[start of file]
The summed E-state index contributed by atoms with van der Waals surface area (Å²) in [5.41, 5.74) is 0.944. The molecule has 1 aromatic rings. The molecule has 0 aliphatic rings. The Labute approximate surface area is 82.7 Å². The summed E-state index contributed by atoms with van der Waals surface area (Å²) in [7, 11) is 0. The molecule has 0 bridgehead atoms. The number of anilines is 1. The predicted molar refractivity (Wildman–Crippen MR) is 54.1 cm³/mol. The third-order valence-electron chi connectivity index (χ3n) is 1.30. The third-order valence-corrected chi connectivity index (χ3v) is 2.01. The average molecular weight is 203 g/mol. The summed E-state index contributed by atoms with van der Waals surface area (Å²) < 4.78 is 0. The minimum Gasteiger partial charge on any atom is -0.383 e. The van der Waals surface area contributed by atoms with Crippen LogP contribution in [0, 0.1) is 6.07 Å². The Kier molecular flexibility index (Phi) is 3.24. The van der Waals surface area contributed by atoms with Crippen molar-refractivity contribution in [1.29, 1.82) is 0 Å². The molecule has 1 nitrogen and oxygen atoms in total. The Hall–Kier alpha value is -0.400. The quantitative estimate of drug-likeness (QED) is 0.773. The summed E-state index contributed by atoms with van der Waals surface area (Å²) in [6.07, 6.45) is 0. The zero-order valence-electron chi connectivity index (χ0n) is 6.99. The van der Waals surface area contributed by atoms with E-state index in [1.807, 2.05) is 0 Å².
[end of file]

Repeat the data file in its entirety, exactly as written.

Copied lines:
The summed E-state index contributed by atoms with van der Waals surface area (Å²) in [5.41, 5.74) is 0.944. The molecule has 1 aromatic rings. The molecule has 0 aliphatic rings. The Labute approximate surface area is 82.7 Å². The summed E-state index contributed by atoms with van der Waals surface area (Å²) in [7, 11) is 0. The molecule has 0 bridgehead atoms. The number of anilines is 1. The predicted molar refractivity (Wildman–Crippen MR) is 54.1 cm³/mol. The third-order valence-electron chi connectivity index (χ3n) is 1.30. The third-order valence-corrected chi connectivity index (χ3v) is 2.01. The average molecular weight is 203 g/mol. The summed E-state index contributed by atoms with van der Waals surface area (Å²) < 4.78 is 0. The minimum Gasteiger partial charge on any atom is -0.383 e. The van der Waals surface area contributed by atoms with Crippen LogP contribution in [0, 0.1) is 6.07 Å². The Kier molecular flexibility index (Phi) is 3.24. The van der Waals surface area contributed by atoms with Crippen molar-refractivity contribution in [1.29, 1.82) is 0 Å². The molecule has 1 nitrogen and oxygen atoms in total. The Hall–Kier alpha value is -0.400. The quantitative estimate of drug-likeness (QED) is 0.773. The summed E-state index contributed by atoms with van der Waals surface area (Å²) in [6.07, 6.45) is 0. The zero-order valence-electron chi connectivity index (χ0n) is 6.99. The van der Waals surface area contributed by atoms with E-state index in [1.807, 2.05) is 0 Å².